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Stanley Papio
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Sculptor Stanley 'Barefoot' Papio (1914-1982)
At the age of 34, Stanley Joseph Papio settled on the island of Key Largo and opened his own welding business.  Canadian by birth, he had wandered all over the United States, drifting in and out of jobs, finally purchasing a small lot alongside U.S. Route 1.  To the locals he was known as 'Barefoot Stanley' because he rarely wore shoes.  His justification was that in his business, welding sparks ruined his shoes and it was cheaper to get used to burned feet than to continue buying shoes.
Papio's welding business evolved into one of the most unique forms of metalwork art in the United States.  He encouraged people to leave their old cars and appliances on his land so he could use the metal in his welding.  'A bunch of junk is a welder's glory.  Buying new stuff is not a welder's way,' he said.  Papio did not see junk - he saw art.


Folk artist Stanley Papio saw the beauty in junk.  He was a colorful character who welded various car parts and discarded metal into 'junkyard art'.  With no formal training, Papio transformed car roofs into turtles and fenders into alligators.  A water heater, pipes and wire became a sculpture of George Washington.  A gas tank, oil pump, two rusty drive shafts and a set of crusty valve covers transformed into the jovial W.C. Fields.  Speaking about Papio's  abilities, Robert Bishop, the former director of the Museum of American Folk Art in New York City, described his sculptures as 'outstanding works of pungent social commentary.'

Stanley Papio was born in Canada, but spent most of his early life in Illinois.  He was a welder in the U.S. Army during World War II, and then worked odd jobs across the United States, including amateur boxing and wrestling, before he settled in Key Largo in 1949.  Although he came to Florida as a horse groom, his favorite job was welding, so he purchased a tiny lot on U.S. Route 1 at Mile Marker 101 and went into business as a welder.  Papio encouraged people to leave old cars, washing machines and dishwashers in his yard,  In those early years, no one cared that he filled his front yard with junk. The Upper Keys had not yet been discovered by tourists, and Papio’s nearest neighbor lived 15 miles away. Soon, however, encroaching developers, condominiums, neighbors and local zoning laws opposed his collection of junk.  Neighbors complained about the eyesore, claiming his yard display was against the law.  No one cared that Papio had been there first.

The town hounded him to remove the junk and bring his property up to code. He refused to comply, instead he created sculptures welded together from his treasured junk and displayed them in his front yard.  The mess of keeping these large pieces in his yard infuriated his neighbors - they often had him arrested for zoning violations.  Papio fought back, however, and continued to breathe life into old junk.  His world became one of satire and junk sculpture, some comical and many of pure venom aimed at neighbors and government bodies.  He gave his sculptures caustic names such as The Two-Faced Woman and Greedy Grit the Contractor.  He also renamed his welding shop 'Stanley's Art Museum,' and charged 25¢ admission.  He thus created a roadside exhibition of folk art for travelers.  Art fans regularly arrived to browse his creations and travel tours began adding his 'museum' to their itinerary.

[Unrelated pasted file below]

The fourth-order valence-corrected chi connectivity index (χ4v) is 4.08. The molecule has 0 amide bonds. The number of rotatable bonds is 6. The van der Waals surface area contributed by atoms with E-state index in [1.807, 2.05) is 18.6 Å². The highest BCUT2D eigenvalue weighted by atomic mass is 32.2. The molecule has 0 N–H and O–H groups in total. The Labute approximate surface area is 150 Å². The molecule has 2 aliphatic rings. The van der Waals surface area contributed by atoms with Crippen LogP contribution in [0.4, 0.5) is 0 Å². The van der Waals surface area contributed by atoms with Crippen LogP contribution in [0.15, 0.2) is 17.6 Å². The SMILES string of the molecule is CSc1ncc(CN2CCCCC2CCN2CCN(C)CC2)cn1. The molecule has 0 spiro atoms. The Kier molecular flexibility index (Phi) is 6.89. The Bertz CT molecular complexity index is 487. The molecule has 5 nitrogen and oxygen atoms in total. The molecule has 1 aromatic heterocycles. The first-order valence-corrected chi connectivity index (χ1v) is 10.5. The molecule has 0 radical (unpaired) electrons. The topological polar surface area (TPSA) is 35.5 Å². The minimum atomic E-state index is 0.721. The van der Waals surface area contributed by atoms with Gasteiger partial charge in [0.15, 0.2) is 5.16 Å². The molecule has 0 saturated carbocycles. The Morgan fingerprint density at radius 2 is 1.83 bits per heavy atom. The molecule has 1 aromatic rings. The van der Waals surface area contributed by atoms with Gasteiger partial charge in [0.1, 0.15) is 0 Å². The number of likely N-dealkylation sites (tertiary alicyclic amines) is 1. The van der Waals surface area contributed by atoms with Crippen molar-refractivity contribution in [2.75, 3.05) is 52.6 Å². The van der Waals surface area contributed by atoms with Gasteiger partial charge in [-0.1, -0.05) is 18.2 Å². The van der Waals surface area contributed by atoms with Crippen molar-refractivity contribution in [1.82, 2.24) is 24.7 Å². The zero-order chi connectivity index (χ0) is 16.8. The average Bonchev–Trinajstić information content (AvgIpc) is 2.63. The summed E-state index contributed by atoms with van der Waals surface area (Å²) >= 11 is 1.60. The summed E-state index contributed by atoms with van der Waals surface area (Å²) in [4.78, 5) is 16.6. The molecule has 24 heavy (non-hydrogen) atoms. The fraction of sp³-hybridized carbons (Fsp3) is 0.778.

Before his death in 1982, Papio had achieved a certain amount of fame.  Private collectors, museum experts and art critics began to flood to his yard.  He exhibited his work in Ottawa, Canada and was once offered $7,000 by a museum for a sculpture.  Three of his creations, W.C. Fields, The Monk and The Alligator toured Europe in 1981 as part of the U.S. State Department's America Now exhibition.  He was also listed in the Directory of American Folk Art and The World Encyclopedia of Naive Art.  He had plans to build a trailer and take his work on a traveling tour of the country, but that was not to be.  He died suddenly of a heart attack at age 67.  Papio's family chose to donate his work to the Key West Art & Historical Society in order for it to be preserved for future generations.  The Society's Fort East Martello Museum exhibits more than 100 sculptural objects and other three-dimensional constructions by Papio.

Like many artists, Papio was not appreciated during his lifetime.  His sculpture, now internationally lauded, displays an extraordinary visual inventiveness and perception, hilarious humor and often bitter satire.  David Clossen, a former director of the Florida Folklife Program, called Papio's legacy, 'a treasure of the State of Florida...The artistic vision of a man working in isolation and totally unappreciated by his community.'
​Historian/photographer Sharon Wells and Key West Art & Historical Society curator Cori Convertito, PhD., examine “Local Hassles No. 1,” a statement by Papio painted on the back of his sculpture, “The Preacher.”
Historian and photographer Sharon Wells documents a pair of Stanley Papio sculptures, “The Water-skier” (left) and “World War I Doughboy” (right) at Fort East Martello. Wells was instrumental in facilitating the acquisition of more than 100 of the rebel artist’s works by the Key West Art & Historical Society.
​Two towering Stanley Papio sculptures –“The Rabbit” (left) and “The Preacher” (right) — that inhabit the Citadel at Fort East Martello appear to engage in animated communication.